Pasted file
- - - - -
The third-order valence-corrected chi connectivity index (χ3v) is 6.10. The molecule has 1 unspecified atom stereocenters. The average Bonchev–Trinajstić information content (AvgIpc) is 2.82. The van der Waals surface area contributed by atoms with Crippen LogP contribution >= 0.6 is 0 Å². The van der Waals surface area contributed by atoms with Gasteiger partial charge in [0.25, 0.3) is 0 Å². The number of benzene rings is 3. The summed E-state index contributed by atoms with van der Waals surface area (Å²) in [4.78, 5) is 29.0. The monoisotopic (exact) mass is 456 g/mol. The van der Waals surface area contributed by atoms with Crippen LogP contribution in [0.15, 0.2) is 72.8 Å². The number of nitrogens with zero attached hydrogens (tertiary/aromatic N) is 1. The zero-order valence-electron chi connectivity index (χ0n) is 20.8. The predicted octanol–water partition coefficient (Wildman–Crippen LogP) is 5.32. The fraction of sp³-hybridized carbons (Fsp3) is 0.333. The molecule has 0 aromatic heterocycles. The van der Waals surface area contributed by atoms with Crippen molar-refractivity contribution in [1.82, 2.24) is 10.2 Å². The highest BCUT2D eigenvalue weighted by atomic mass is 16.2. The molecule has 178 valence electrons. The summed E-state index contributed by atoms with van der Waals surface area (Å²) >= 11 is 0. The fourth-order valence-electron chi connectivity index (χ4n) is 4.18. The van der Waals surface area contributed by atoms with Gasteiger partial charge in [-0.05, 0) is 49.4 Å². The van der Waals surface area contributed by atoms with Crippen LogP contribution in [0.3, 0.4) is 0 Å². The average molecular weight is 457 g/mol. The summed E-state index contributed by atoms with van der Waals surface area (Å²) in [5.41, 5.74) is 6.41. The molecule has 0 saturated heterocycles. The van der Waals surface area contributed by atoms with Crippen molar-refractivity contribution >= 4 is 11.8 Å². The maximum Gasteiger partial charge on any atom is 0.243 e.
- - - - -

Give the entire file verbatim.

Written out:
The third-order valence-corrected chi connectivity index (χ3v) is 6.10. The molecule has 1 unspecified atom stereocenters. The average Bonchev–Trinajstić information content (AvgIpc) is 2.82. The van der Waals surface area contributed by atoms with Crippen LogP contribution >= 0.6 is 0 Å². The van der Waals surface area contributed by atoms with Gasteiger partial charge in [0.25, 0.3) is 0 Å². The number of benzene rings is 3. The summed E-state index contributed by atoms with van der Waals surface area (Å²) in [4.78, 5) is 29.0. The monoisotopic (exact) mass is 456 g/mol. The van der Waals surface area contributed by atoms with Crippen LogP contribution in [0.15, 0.2) is 72.8 Å². The number of nitrogens with zero attached hydrogens (tertiary/aromatic N) is 1. The zero-order valence-electron chi connectivity index (χ0n) is 20.8. The predicted octanol–water partition coefficient (Wildman–Crippen LogP) is 5.32. The fraction of sp³-hybridized carbons (Fsp3) is 0.333. The molecule has 0 aromatic heterocycles. The van der Waals surface area contributed by atoms with Crippen molar-refractivity contribution in [1.82, 2.24) is 10.2 Å². The highest BCUT2D eigenvalue weighted by atomic mass is 16.2. The molecule has 178 valence electrons. The summed E-state index contributed by atoms with van der Waals surface area (Å²) >= 11 is 0. The fourth-order valence-electron chi connectivity index (χ4n) is 4.18. The van der Waals surface area contributed by atoms with Gasteiger partial charge in [-0.05, 0) is 49.4 Å². The van der Waals surface area contributed by atoms with Crippen LogP contribution in [0.3, 0.4) is 0 Å². The average molecular weight is 457 g/mol. The summed E-state index contributed by atoms with van der Waals surface area (Å²) in [5.41, 5.74) is 6.41. The molecule has 0 saturated heterocycles. The van der Waals surface area contributed by atoms with Crippen molar-refractivity contribution >= 4 is 11.8 Å². The maximum Gasteiger partial charge on any atom is 0.243 e.